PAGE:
Problems with dissolving genomic DNA

chai_z at chai_z at
Wed Jul 14 02:13:51 EST 1993

From: chai_z at
Newsgroups: bionet.molbio.methds-reagnts
Subject: Re: Problems with dissolving genomic DNA
Message-ID: <1993Jul14.113820.1 at>
Date: 14 Jul 93 11:38:20 +1000
References: <21v58g$sma at>
Distribution: world
Organization: Walter & Eliza Hall Institute
Lines: 45

In article <21v58g$sma at>, plc at (Philip L. Carl) writes:
> I have been having a problem dissolving genomic DNA prepared
> by the method given by Sambrook et al., Molecular Cloning
> Second Edition, Cold Spring Harbor Press, 1989 pp 9.22.  The
> method is based on the guanidinium HCl method of Bowtell,
> Anal. Biochem. 162: 463 (1987).  The method seems to have a
> lot to recommend in that it is fast, cheap, uses minimum
> hands on time and is reputed to yield DNA of greater than 80
> Kbp.  Bowtell says the DNA may be somewhat harder to
> dissolve in TE than DNA prepared by the phenol, SDS,
> Proteinase K method and Sambrook at al. warn against letting
> the DNA dry too much prior to dissolving.  Even taking these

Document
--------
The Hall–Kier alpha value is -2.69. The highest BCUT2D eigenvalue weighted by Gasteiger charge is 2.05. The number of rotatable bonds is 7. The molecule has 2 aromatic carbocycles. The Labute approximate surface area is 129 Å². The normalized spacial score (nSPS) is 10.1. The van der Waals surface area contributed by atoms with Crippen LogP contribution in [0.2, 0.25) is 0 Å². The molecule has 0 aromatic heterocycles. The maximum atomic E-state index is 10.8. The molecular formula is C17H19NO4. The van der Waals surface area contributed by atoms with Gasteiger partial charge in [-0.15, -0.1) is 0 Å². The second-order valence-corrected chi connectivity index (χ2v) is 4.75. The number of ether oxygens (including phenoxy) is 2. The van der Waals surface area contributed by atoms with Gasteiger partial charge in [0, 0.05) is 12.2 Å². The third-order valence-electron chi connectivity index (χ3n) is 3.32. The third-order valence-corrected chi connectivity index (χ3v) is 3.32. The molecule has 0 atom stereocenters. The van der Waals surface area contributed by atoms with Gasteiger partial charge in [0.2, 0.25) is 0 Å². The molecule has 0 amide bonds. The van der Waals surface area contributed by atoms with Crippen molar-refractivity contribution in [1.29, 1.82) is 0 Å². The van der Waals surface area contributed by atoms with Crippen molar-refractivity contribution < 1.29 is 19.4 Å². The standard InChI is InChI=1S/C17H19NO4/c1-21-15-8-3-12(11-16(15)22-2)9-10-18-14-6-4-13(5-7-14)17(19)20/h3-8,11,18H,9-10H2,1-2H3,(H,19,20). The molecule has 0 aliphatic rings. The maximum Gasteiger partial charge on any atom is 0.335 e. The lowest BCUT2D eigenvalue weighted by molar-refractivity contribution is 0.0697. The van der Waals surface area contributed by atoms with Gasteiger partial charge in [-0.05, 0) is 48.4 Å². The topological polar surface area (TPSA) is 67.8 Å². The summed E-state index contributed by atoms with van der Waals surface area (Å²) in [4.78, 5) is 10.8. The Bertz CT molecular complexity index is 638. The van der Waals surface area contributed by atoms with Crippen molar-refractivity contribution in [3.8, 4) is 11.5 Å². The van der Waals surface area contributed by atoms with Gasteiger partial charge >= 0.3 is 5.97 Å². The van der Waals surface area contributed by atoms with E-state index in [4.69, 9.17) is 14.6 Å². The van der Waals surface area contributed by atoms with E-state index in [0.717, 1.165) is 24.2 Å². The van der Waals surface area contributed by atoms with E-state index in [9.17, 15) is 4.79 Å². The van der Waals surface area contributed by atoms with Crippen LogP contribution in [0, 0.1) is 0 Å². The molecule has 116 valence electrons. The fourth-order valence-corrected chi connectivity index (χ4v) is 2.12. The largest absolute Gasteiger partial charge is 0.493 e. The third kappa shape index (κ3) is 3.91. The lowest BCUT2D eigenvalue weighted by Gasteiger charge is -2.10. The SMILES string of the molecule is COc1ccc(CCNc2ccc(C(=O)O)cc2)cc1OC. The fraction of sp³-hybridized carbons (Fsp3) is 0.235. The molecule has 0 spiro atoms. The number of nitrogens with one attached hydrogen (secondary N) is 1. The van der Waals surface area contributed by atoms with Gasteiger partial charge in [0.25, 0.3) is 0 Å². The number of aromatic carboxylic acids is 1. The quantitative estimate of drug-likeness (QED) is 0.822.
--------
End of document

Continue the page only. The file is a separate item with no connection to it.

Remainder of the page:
> considerations into account, I can only dissolve the DNA to
> about 45 ug/ml and that only after heating to 370C
> overnight.  This is really too low to be convenient for
> Southern blotting which is what the method is designed for.
> Bowtell says the DNA is dissolved at about 0.25 ug/ml
> (probably a misprint for 0.25 mg/ml) and Sambrook et al.
> imply the DNA is soluble to at least 70 ug/ml.  The only
> significant difference between the original method and the
> adaptation in Sambrook et al. is that Bowtell washes the DNA
> in 70% ethanol while Sambrook et al. use 95% ethanol.  I've
> tried it both ways, and still have problems getting the DNA
> to dissolve.  Has anyone out there tried this method who can
> offer hints as to how to avoid isolating insoluble glop?
> Please reply by the Net or E-mail to
> Thanks.

I experienced the same problem before. After lysis of the cells (tissue
powder), I added ethanol gently and picked DNA from the interface by rotating
a "U" shaped glass loop (made from a Pasteur pippete). Some white, strong fabre
materials were obtained very easily (good yield and good looking). I tried to 
rinse them in 70%, 50%, and then 30% ethanol before dissolving in TE or 
directly dissolve in TE. They did not resolve at all after a few days.

I noticed that no proteinase was involved in the protocol and it was possible 
that the DNA-bound proteins were not removed and wrapped the DNA fabre. Those
protein coulb be denatured by ethanol and other reagents and become insoluble
so that the DNA inside had no chance to be contacted by the water.

I tried to treat the white fabres with proteinase K. It did help. Since then I
turned to other protocol involving proteinase K treatment and got genomic DNA 
digestible and PCRable, and good yield, of course. 


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